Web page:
Water Center


Date of this Version



United States government work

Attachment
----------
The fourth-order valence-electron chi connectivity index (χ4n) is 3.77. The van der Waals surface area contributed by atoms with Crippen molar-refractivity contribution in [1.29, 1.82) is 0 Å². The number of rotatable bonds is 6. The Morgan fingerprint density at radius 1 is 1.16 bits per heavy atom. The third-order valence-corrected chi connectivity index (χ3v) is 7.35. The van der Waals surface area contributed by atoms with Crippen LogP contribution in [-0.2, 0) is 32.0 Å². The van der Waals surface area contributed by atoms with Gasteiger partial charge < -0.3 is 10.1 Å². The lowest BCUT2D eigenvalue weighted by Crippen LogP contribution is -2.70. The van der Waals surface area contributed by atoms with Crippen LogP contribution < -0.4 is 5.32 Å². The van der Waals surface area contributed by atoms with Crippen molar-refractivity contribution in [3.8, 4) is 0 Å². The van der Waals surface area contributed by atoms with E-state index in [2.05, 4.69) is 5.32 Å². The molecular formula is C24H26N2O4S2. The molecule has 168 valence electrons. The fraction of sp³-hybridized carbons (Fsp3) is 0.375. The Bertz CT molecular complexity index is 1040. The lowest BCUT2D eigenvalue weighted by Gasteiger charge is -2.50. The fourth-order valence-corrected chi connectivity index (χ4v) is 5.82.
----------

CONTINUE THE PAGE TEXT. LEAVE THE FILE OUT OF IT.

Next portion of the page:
The lower Platte River corridor provides important habitats for two State- and federally listed bird species: the interior least tern (terns; Sternula antillarum athallassos) and the piping plover (plovers; Charadrius melodus). However, many of the natural morphological and hydrological characteristics of the Platte River have been altered substantially by water development, channelization, hydropower operations, and invasive vegetation encroachment, which have decreased the abundance of high-quality nesting and foraging habitat for terns and plovers. The lower Platte River (LPR), defined as 103 miles (mi) of the Platte River between its confluence with the Loup River and its confluence with the Missouri River, has narrowed since the late-19th and early-20th centuries, yet it partially retains many geomorphologic and hydrologic characteristics important to terns and plovers. These birds nest on the sandbars in the river and along shorelines at sand- and gravel-pit lakes in the adjacent valley. The need to balance continued economic, infrastructure, and resource development with the conservation of important physical and aquatic habitat resources requires increased understanding of the physical and biological dynamics of the lower Platte River. Spatially and temporally rich datasets for emergent sandbar habitats are necessary to quantify emergent sandbar dynamics relative to hypothesized controls and stressors. In cooperation with the Lower Platte South Natural Resources District, the U.S. Geological Survey initiated a pilot study of emergent sandbar dynamics along a 22-mi segment of the LPR downstream from its confluence with Salt Creek, near Ashland, Nebraska. The purposes of the study were to: (1) develop methods to rapidly assess sandbar geometries and locations in a wide, sand-bed river, and (2) apply and validate the method to assess emergent sandbar dynamics over three seasons in 2011. An examination of the height of sandbars relative to the local stage of the formative discharge event, and how subsequent river discharges, of both high and low magnitude, alter sandbar geometries and abundance within the LPR was of particular interest. A “rapid-assessment” method was developed with the goal of characterizing the spatial distribution and habitat-relevant geometries of the complete population of sandbars along the study segment. Three primary measures were used to assess emergent sandbar dynamics in the study segment: sandbar area, sandbar height, and sandbar location. Data to derive these measures were collected during three, week-long survey periods in 2011, herein named “spring survey period,” “summer survey period,” and “fall survey period.” Emergent sandbars were grouped into one of three generalized types: (1) bank-attached, (2) island-attached, and (3) mid-channel.